Other Politics

Asking for a Raise? Avoid Round Numbers

That's the headline of a recent Wall Street Journal Article.

"In one experiment, Ms. Mason and her team had 130 sets of people negotiate the price of a used car. When buyers suggested a round anchor, they ended up paying an average of $2,963 more than their initial offer. But buyers who suggested a precise number for a first offer paid only $2,256 more, on average, than that number in the end.

"Political scholars fiddle while Rome burns"

So reads the title of Lawrence Martin's recent op ed in the Globe and Mail.

In essence, Martin laments the passing from public life of some of the giants of Canadian political science, such as John Meisel, George Perlin, Hugh Thorburn, and Richard Simeon (I would add Peter Russell!) and the lack of new scholars taking their place.  What should we make of his argument? Is he right?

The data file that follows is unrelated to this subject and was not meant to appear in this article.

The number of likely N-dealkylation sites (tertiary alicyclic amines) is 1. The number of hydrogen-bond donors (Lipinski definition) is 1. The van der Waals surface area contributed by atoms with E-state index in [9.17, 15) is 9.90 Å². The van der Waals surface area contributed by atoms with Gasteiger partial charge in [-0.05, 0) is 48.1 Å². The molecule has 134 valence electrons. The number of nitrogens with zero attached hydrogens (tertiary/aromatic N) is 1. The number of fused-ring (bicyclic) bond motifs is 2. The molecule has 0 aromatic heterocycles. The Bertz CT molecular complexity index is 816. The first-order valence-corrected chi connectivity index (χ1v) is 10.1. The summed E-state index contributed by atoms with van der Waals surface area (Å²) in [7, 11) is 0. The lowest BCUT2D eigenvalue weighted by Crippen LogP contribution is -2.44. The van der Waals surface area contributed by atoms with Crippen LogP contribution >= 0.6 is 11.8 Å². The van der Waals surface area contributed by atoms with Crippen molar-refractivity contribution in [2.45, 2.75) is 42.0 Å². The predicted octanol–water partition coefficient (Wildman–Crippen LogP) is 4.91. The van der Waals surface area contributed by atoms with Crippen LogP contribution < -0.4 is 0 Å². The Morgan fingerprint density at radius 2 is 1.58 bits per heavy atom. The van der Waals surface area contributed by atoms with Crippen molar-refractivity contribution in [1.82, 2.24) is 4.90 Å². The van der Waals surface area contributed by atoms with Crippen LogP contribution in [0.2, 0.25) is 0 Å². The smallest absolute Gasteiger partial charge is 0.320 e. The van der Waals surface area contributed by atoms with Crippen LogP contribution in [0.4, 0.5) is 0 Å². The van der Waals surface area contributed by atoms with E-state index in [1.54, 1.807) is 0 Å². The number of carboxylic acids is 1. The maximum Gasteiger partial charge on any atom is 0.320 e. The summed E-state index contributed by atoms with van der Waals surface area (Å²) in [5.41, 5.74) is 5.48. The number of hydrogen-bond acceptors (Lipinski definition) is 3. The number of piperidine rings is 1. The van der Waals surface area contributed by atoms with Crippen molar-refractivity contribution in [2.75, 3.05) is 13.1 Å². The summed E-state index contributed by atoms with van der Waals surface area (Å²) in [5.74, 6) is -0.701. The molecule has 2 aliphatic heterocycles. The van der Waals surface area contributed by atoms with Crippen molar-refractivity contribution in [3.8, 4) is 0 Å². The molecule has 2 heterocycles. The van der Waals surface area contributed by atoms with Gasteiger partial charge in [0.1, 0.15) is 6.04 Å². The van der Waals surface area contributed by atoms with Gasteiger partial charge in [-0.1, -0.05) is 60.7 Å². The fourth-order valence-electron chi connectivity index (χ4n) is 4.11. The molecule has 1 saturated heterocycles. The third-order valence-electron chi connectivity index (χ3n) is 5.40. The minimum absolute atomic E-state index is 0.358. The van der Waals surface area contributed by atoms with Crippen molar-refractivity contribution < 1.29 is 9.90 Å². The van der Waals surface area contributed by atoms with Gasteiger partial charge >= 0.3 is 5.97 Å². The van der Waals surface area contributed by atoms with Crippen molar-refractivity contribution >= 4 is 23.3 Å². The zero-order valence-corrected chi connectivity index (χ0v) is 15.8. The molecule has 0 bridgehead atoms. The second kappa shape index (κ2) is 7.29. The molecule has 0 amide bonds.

Flipping a Coin: 50/50 Odds? Nope!

From the article:

"Imagine you’re at a bar and another patron offers you the following wager. He’s going to flip a coin — a standard U.S. penny like the ones seen above — a dozen or so times. If it comes up heads more often than tails, he’ll pay you $20. If it comes up tails more than heads, you pay him the same. There are no hidden tricks. It’s a fair bet — safe to take, if you’re looking for a 50/50 chance.

"The little budget secret that everyone in higher education tries to hide..."

That's the first line in a recent blog post entitled "Rise Through the Ranks (RTR)" from Higher Education Strategy Associates.

According to the author, RTR is "the name given to the automatic raise professors and librarians get every year, simply based on seniority." The author goes on to argue that RTR is problematic given the looming budget crunch that universities face or will be facing in the coming years.